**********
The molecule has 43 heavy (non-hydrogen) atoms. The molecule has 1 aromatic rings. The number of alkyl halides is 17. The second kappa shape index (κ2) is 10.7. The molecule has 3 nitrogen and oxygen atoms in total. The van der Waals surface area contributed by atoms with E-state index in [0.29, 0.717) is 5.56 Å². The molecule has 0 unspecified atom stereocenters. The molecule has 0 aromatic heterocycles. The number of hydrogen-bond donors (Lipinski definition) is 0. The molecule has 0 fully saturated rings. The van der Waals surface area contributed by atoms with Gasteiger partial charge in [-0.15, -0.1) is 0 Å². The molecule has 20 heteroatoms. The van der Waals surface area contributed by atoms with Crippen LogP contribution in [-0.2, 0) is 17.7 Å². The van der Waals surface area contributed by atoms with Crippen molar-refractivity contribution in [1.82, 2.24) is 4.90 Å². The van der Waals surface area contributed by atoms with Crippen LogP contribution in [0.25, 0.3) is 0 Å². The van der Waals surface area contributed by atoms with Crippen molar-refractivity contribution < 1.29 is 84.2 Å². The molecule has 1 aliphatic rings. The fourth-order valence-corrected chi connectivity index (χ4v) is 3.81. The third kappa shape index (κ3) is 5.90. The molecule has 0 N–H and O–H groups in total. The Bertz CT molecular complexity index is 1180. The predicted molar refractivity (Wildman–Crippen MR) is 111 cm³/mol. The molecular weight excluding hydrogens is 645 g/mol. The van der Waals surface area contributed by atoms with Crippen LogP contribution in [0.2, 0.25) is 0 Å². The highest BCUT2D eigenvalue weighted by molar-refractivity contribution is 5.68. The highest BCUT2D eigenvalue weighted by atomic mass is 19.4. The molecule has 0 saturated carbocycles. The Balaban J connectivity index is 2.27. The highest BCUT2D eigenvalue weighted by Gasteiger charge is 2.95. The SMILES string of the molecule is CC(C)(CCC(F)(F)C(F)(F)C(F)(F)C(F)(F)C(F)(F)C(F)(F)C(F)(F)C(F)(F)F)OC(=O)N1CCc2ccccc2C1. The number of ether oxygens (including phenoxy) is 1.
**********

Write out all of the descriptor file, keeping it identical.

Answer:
The molecule has 43 heavy (non-hydrogen) atoms. The molecule has 1 aromatic rings. The number of alkyl halides is 17. The second kappa shape index (κ2) is 10.7. The molecule has 3 nitrogen and oxygen atoms in total. The van der Waals surface area contributed by atoms with E-state index in [0.29, 0.717) is 5.56 Å². The molecule has 0 unspecified atom stereocenters. The molecule has 0 aromatic heterocycles. The number of hydrogen-bond donors (Lipinski definition) is 0. The molecule has 0 fully saturated rings. The van der Waals surface area contributed by atoms with Gasteiger partial charge in [-0.15, -0.1) is 0 Å². The molecule has 20 heteroatoms. The van der Waals surface area contributed by atoms with Crippen LogP contribution in [-0.2, 0) is 17.7 Å². The van der Waals surface area contributed by atoms with Crippen molar-refractivity contribution in [1.82, 2.24) is 4.90 Å². The van der Waals surface area contributed by atoms with Crippen LogP contribution in [0.25, 0.3) is 0 Å². The van der Waals surface area contributed by atoms with Crippen molar-refractivity contribution < 1.29 is 84.2 Å². The molecule has 1 aliphatic rings. The fourth-order valence-corrected chi connectivity index (χ4v) is 3.81. The third kappa shape index (κ3) is 5.90. The molecule has 0 N–H and O–H groups in total. The Bertz CT molecular complexity index is 1180. The predicted molar refractivity (Wildman–Crippen MR) is 111 cm³/mol. The molecular weight excluding hydrogens is 645 g/mol. The van der Waals surface area contributed by atoms with Crippen LogP contribution in [0.2, 0.25) is 0 Å². The highest BCUT2D eigenvalue weighted by molar-refractivity contribution is 5.68. The highest BCUT2D eigenvalue weighted by atomic mass is 19.4. The molecule has 0 saturated carbocycles. The Balaban J connectivity index is 2.27. The highest BCUT2D eigenvalue weighted by Gasteiger charge is 2.95. The SMILES string of the molecule is CC(C)(CCC(F)(F)C(F)(F)C(F)(F)C(F)(F)C(F)(F)C(F)(F)C(F)(F)C(F)(F)F)OC(=O)N1CCc2ccccc2C1. The number of ether oxygens (including phenoxy) is 1.